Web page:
.Git folders on deployed websites shouldn’t be accessible to the public since they could contain sensitive information such as database passwords, API keys and development IDE settings. Ideally, such sensitive data shouldn’t be stored in a .git directory, and in case it is, it should be hidden from the public. Czech researcher, Vladimír Smitka was able to find about 400,000 websites online with exposed .git folders, which were found to contain sensitive information.
Web developers who place information in .git directories confirm it is not available to the public by trying to open <web-site>/.git/. The receipt of a 403 error will confirm the page is not available, which is what is expected. However, using <web-site>/.git/comes with a bunch of false positives in some situations. Smitka recommends it is a correct practice to carry out the test using <web-site>/.git/HEAD. The 403 error stems from the fact that the index.html or index.php is missing and there is a disabled autoindex functionality.
Smitka began his research by analyzing a bunch of Czech websites back in July. He was able to acquire a number of Czech domains and modified the scripts to keep track of the presence of the /.git/HEAD file and the “refs” string within it. In less than 2 days, he found 1,925 Czech sites with an accessible .git repository. He dug deeper in a bid to verify the severity and found both passwords in DB and unauthenticated uploaders. A list of commits in the /.git/ logs/HEAD file usually contains the email address of the developers who make commits. The email addresses were used to contact the site developers and warn them about the issue. He wrote a script and automated the notifications. After a month of sending alerts, he was pleased to discover that after doing a rescan, the .git was accessible on just 874 sites.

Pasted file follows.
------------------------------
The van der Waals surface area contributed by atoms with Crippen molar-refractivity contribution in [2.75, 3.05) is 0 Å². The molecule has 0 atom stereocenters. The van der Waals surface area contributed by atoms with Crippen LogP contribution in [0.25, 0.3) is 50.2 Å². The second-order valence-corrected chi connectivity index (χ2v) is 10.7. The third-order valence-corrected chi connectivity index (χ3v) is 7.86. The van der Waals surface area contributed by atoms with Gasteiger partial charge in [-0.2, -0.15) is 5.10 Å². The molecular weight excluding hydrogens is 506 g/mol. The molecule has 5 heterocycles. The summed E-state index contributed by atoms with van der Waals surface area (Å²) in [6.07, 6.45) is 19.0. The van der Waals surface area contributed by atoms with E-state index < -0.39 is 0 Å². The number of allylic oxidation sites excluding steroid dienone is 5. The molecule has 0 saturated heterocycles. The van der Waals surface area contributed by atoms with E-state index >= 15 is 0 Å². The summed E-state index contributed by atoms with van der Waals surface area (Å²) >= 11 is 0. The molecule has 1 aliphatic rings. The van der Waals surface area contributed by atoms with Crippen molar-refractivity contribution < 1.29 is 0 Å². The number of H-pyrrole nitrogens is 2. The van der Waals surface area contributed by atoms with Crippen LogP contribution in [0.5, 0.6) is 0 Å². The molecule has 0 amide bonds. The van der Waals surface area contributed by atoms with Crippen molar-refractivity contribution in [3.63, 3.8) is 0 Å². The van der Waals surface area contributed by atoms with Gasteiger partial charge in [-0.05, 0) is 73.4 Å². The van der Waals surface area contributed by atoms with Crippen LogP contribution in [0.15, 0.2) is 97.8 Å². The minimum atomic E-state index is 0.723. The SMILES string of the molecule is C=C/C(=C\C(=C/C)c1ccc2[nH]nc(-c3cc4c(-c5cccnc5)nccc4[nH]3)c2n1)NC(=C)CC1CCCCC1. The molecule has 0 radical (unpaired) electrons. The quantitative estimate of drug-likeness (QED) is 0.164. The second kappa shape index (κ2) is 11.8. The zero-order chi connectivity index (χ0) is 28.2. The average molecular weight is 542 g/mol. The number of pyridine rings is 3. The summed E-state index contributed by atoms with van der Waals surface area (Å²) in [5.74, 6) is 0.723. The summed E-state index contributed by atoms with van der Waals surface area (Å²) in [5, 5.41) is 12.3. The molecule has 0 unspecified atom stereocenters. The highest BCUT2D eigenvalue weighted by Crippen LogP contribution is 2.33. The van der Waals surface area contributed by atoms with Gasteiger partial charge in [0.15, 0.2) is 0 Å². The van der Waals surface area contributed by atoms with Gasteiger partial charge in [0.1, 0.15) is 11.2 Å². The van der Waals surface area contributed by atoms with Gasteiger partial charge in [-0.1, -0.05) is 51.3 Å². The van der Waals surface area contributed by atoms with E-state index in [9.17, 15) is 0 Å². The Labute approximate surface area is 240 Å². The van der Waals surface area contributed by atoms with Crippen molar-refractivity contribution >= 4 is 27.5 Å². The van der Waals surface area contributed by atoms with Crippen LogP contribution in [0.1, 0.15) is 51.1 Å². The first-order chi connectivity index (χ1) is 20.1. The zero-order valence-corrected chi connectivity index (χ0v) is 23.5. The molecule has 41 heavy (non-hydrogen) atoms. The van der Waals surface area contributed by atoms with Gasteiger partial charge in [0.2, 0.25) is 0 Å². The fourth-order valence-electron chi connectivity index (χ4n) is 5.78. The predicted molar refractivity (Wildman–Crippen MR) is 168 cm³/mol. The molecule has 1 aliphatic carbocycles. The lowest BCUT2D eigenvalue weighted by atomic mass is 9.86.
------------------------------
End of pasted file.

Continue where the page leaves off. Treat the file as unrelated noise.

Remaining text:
After the discoveries from Czech websites, Vladimír Smitka decided to expand his search to a worldwide scale. He admits this was challenging, as he had to get a grand list of domains, and then scan a huge volume of data. He ended up with more than 230 million domains. During the scan, he found 390,000 web pages with the open .git directory. In the second part of the scan, he visited these pages again to find email contacts from the /.git/logs/HEAD file and managed to get 290,000 emails tied up with different domains. A list of 90,000 unique emails were obtained and then warnings were sent throughout an entire week.
As a conclusion, Smitka said:
“In the end, I would like to recommend to everyone that you watch what you upload to your website more carefully – it’s not just about system versions but also various temporary test scripts. It is also good to remember that things are changing – server configurations and team members, and what doesn’t seem like a problem today may be problem tomorrow.”